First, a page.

Estradiol stimulates the differentiation of tubular glands in the magnum portion of the chick oviduct. These glands synthesize egg white protein, predominantly ovalbumin.
When chicks are given estradiol daily for 10 days (primary stimulation) and are then withdrawn from hormonal treatment, there is a decrease in oviduct size, a decrease in protein concentration, and a reduction in protein and RNA synthesis. If estradiol or progesterone are administered again (second stimulation), protein and RNA synthesis are re-established within 12 to 24 hours. During this time, the rate of ovalbumin synthesis increases several hundred fold, without dependence on cell proliferation.
Although the biochemical responses observed during secondary stimulation are similar with both estradiol and progesterone during the first 18 hours, at later times the rate of protein synthesis continues to rise with estradiol but not with progesterone.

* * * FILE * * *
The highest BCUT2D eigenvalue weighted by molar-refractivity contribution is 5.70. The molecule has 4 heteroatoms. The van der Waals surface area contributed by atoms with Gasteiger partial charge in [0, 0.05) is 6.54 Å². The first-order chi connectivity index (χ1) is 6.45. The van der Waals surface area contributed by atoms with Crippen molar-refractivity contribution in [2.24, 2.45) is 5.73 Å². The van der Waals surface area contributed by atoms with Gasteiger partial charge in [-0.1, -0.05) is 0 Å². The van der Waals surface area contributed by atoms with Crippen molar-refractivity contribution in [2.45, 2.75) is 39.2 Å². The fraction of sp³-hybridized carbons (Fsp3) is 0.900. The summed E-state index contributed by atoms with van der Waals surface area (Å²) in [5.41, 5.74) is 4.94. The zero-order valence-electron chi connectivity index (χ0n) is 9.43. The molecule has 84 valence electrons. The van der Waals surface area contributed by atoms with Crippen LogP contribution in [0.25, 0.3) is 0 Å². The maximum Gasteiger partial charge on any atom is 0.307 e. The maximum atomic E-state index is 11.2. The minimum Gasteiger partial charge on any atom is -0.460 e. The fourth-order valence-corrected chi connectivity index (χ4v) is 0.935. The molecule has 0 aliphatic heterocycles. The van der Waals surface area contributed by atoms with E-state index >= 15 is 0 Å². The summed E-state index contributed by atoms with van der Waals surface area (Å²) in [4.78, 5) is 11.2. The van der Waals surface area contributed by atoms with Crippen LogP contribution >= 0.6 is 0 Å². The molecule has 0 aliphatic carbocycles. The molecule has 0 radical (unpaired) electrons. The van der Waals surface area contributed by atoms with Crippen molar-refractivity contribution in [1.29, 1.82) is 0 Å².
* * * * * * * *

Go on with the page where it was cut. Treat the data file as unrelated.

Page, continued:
Biochemical and ultrastructural studies indicate that the increased rate of protein synthesis during secondary stimulation is associated with an organization of ribosomes into polysomes within gland cells. During the early stages of secondary stimulation the polysomes are assembled predominantly from pre-existing single ribosomes. Both new and old ribosomes seem to be in the same pool.